— Michele (Stevens Cooperative School)

If your venue is interested in previewing “Emily” prior to a performance, please contact me for a private YouTube link.

Picture Credits:
Emily with Bridge:, Catwalks:  Image courtesy Brooklyn Historical Society, Emily in Ballgown: Painting by Charles Emile Auguste-Carolus from the collection at the Brooklyn Museum of Art.  Carol Simon Levin as Emily:!/fileImage/httpImage/image.jpg_gen/derivatives/box_650/092414-nn-roebling.jpg

Come see “Emily Roebling” at the Spirit of NJ History Fair


“Emily Roebling” will join  Clara Barton, George Washington and Walt Whitman Saturday, May 14th at the 12th annual SPIRIT of the JERSEYS State History Fair at Monmouth Battlefield State Park, Manalapan, NJ.  Come for historical reinactmentsas well as such  as 19th baseball, horse-drawn plowing demonstrations,  Phydeaux’s flying flea circus and period music.

This year there will be several Civil War themed programs to coincide with the exhibit of President Lincoln’s casket.  This replica casket will be on display in the park’s Visitor Center.  A local Civil War reenactment unit, the 14th NJ Volunteers, Co. H, will provide an honor guard for the casket and the Fort Delaware Cornet Band will perform music of the era on period instruments.  Darrel Ford, portraying Walt Whitman, will read his poem, “Oh Captain, My Captain”, a tribute to President Lincoln.  Kenneth Serfass , who will portray General Ulysses S. Grant, will reflect on his relationship and career with the late Commander in Chief.

There will also be a fictional U.S. Army radio and live show, “SPAM Time”, which is modeled on actual entertainment presented to U.S. military personnel from WWII to the Viet Nam War era.  A full day of pre-recorded and live musical entertainment will be presented.

It’s a fun-filled experience for the whole family! You don’t want to miss it.   For more information:

New Program Available Featuring Forgotten Female Flyers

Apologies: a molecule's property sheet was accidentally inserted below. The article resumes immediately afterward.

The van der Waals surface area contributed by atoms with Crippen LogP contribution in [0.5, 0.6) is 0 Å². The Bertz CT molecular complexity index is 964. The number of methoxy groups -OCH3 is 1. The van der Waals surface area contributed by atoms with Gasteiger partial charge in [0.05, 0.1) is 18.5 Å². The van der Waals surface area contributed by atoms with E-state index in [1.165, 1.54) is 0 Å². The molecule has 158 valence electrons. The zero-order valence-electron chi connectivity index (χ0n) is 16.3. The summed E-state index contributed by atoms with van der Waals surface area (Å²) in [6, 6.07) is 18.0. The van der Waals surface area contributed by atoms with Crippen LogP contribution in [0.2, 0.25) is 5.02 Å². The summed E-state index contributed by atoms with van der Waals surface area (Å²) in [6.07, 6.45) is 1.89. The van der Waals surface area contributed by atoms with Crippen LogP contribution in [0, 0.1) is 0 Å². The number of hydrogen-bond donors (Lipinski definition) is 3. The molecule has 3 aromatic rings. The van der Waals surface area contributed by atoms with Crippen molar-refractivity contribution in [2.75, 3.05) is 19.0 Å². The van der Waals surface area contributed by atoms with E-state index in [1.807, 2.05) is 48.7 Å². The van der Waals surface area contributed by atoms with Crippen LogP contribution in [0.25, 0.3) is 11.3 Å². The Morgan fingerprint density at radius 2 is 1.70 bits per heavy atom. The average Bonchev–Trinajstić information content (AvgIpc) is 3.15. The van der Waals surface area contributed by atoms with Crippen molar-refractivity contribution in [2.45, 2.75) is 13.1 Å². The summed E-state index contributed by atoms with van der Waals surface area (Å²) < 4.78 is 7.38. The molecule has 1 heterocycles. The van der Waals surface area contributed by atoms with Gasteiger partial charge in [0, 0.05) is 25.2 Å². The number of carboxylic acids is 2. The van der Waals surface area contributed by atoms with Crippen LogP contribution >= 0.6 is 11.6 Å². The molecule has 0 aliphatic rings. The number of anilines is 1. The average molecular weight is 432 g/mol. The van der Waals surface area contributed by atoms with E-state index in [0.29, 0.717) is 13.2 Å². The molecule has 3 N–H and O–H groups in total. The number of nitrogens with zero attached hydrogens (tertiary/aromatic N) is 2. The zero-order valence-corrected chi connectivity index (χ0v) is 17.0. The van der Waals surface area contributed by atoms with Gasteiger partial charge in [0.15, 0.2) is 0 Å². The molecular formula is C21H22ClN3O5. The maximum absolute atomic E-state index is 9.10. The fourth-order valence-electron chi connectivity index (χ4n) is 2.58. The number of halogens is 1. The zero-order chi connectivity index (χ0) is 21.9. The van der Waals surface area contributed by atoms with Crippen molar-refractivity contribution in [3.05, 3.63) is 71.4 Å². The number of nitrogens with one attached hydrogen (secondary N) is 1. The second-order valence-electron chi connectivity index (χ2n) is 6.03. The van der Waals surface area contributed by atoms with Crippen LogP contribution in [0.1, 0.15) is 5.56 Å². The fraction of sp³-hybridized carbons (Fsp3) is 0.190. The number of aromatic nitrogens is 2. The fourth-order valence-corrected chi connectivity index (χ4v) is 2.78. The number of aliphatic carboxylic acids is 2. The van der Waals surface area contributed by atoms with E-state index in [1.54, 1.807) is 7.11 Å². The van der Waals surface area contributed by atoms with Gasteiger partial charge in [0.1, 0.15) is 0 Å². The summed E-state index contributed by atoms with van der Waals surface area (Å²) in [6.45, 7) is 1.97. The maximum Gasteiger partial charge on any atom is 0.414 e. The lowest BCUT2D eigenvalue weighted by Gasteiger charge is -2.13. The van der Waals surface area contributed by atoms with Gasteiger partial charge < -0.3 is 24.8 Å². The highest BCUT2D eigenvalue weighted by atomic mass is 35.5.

Celebrate the 110th anniversary of the Wright Brothers successful airplane flight with a program celebrating forgotten female flyers.

Most people when asked to name early female aviators can name only one name — Amelia Earhart. She was a daring pilot, but the mystery surrounding her disappearance over the Pacific overshadowed and eventually erased any memory of her equally accomplished peers  — early aviatrices who defied gravity (and male disapproval) in flimsy airplanes, including:

  • Aida de Acosta, the girl from New Jersey about whom Alberto Santos-Dumont (a rival of the Wright Brothers) proclaimed  “Mademoiselle, vous êtes la première aero-chauffeuse du monde!” (“Miss, you are the first woman aero-driver in the world!”)
  • Elise Raymonde Deroche, a plumber’s daughter from Paris who became the first female licensed pilot in the world and who was presented as “Baroness de LaRoche” to Tsar Nicholas II after competing in an airshow in Russia.
  • Marie Marvingt, the only person (male or female) ever presented with a “Gold Medal in All Sports” by the French government who later invented the air ambulance service and was called by the American press, “the most extraordinary woman since Joan of Arc.”
  • Harriet Quimby, the self-made journalist who was the first woman to solo across the English channel (news of which was unfortunately overshadowed by the Titanic disaster.)
  • Katherine Stinson, the daring “Flying Schoolgirl” stunt pilot who regularly bested her male peers and who flew before the emperor and  50,000 people in her debut performance in Japan, or her sister Marjorie, known as “the Flying Schoolmarm” who trained much of the Canadian Royal Air Force for World War I.
  • Bessie Coleman, daughter of sharecroppers, who became the first African-American of either gender to get a pilot’s license and whose dream of an American flying school for African Americans enabled the training of the Tuskegee flyers.
  • Elinor Smith, who at age nineteen was named the “Best Female Pilot” by her peers (including Amelia Earhart) and who successfully flew under all four East River bridges in New York City (the only pilot ever to do so!)

Carol Simon Levin can tailor this program for adult, teen, or elementary-aged audiences  (and has a special offer for schools).  For more information: